American Elevator - Table of Contents ........... ........... Grain Elevators - Table of Contents

2013 color photos
Marine Towers (North elevation)
American Elevator / Russell-Miller Milling Company Elevator / Peavey Co. Elevator

87 Childs Street in the First Ward in Buffalo, NY
Part of Silo City

The main source of information about this elevator is found at HABS (online March 2013)

Marine tower: Houses the marine leg.

Marine leg Includes a vertical conveyor belt made of leather or canvas and equipped with buckets. The conveyor could be canted outward from the tower and lowered directly into the hold of a waiting ship that was loaded with grain.  The grain would be emptied - "elevated" - up this leg to a scale where it was weighed before being distributed to large storage bins. 

The founding company, American Malting, was created in August 1897, to consolidate a large number of small malt houses under one combine. The trust was established to sell prepared malt to brewers more cheaply than they could purchase barley alone. The 1906 elevator was built to store and process malted barley for beers. The Volsted Act (Prohibition) ruined the business. The complex included one fixed marine tower ("marine leg").

"In the interval between Perot's Buffalo founding in 1907 and American Malting's final dissolution in 1922, the smaller malt house received all of its barley, the raw material from which malt is derived,via railroad. The Perot Elevator had been constructed without any marine legs despite the malting company's desirable riverside location.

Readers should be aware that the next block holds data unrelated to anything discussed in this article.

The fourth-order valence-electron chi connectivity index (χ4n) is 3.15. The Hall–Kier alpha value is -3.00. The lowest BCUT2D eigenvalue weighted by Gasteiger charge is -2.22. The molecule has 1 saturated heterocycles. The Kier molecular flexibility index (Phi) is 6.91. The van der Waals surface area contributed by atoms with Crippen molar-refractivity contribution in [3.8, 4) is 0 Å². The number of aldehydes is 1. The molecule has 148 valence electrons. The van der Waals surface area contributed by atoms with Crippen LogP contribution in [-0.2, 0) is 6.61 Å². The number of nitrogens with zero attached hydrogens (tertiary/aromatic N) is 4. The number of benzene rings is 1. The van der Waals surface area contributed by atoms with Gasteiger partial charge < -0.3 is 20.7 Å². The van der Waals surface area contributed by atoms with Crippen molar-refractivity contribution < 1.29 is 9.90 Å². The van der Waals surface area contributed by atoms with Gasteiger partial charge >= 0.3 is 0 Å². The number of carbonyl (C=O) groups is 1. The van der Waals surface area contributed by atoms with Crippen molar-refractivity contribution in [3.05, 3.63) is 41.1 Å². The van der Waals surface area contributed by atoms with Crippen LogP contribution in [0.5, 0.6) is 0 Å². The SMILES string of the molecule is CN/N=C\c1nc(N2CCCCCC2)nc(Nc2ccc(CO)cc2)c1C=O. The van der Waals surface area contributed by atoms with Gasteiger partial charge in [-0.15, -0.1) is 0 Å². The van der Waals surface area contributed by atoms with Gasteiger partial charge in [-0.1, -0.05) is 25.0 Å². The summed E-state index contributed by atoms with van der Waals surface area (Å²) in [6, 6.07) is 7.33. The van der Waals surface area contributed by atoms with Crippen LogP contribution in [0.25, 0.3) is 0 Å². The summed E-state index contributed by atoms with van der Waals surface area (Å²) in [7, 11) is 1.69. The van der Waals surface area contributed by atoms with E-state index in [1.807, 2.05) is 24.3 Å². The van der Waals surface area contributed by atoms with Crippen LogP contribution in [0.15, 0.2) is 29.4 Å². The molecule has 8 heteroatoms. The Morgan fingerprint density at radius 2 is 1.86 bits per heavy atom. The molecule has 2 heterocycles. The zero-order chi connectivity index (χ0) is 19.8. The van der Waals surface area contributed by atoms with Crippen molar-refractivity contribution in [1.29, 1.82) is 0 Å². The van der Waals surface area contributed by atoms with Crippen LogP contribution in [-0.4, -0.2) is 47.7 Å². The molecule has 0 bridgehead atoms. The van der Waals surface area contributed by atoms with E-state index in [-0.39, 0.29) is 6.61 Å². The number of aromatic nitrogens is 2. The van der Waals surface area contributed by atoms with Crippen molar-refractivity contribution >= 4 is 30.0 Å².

"In 1922 the American Malting Elevator was sold to ... [the Russell-Miller company].  On July 1, 1922, an agreement was struck between Perot and ... [the Russell-Miller company] for the latter elevator to handle water-borne shipments for Perot. In 1933 a successor agreement between Perot and ... [the Russell-Miller company] established that part of Perot's land would be used to erect a movable marine tower plus a 100' dock. These would be built by Perot but used by American Malting. Perot's barley shipments were then conveyed to Perot from American via an overhead belting system." - HABS (online March 2013)

In 1921, the elevator was taken over by the Russell-Miller company who used the mill to produce its Occident-brand flour.  By the late 1920s, the company owned 135 country elevators and three terminal elevators including the American. Since the neighboring Perot Malting Elevator was no longer a barley malting competitor, Russell-Miller sold barley to Perot via the overhead conveyor gallery.

In the early 1950s, Russell-Miller was bought out by Peavey Corporation, the sixth largest grain dealer in the world. Peavey improved the elevator and made the mill the world's largest pneumatic flouring processor.



Model of Joseph Dart's original wooden steam-powered grain elevator on display in the Buffalo History Museum. 
Dart added a second marine leg in 1846 so that 2 different ships could be unloaded at the same time, one on the Buffalo River, one on the Evans Ship Canal.

The two towers house the marine legs  which include a vertical conveyor belt made of leather or canvas and equipped with buckets. The conveyor could be canted outward from the tower and lowered directly into the hold of a waiting ship that was loaded with grain.  The grain would be emptied - "elevated" - up this leg to a scale where it was weighed before being distributed to large storage bins. There, grain would be stored until sold.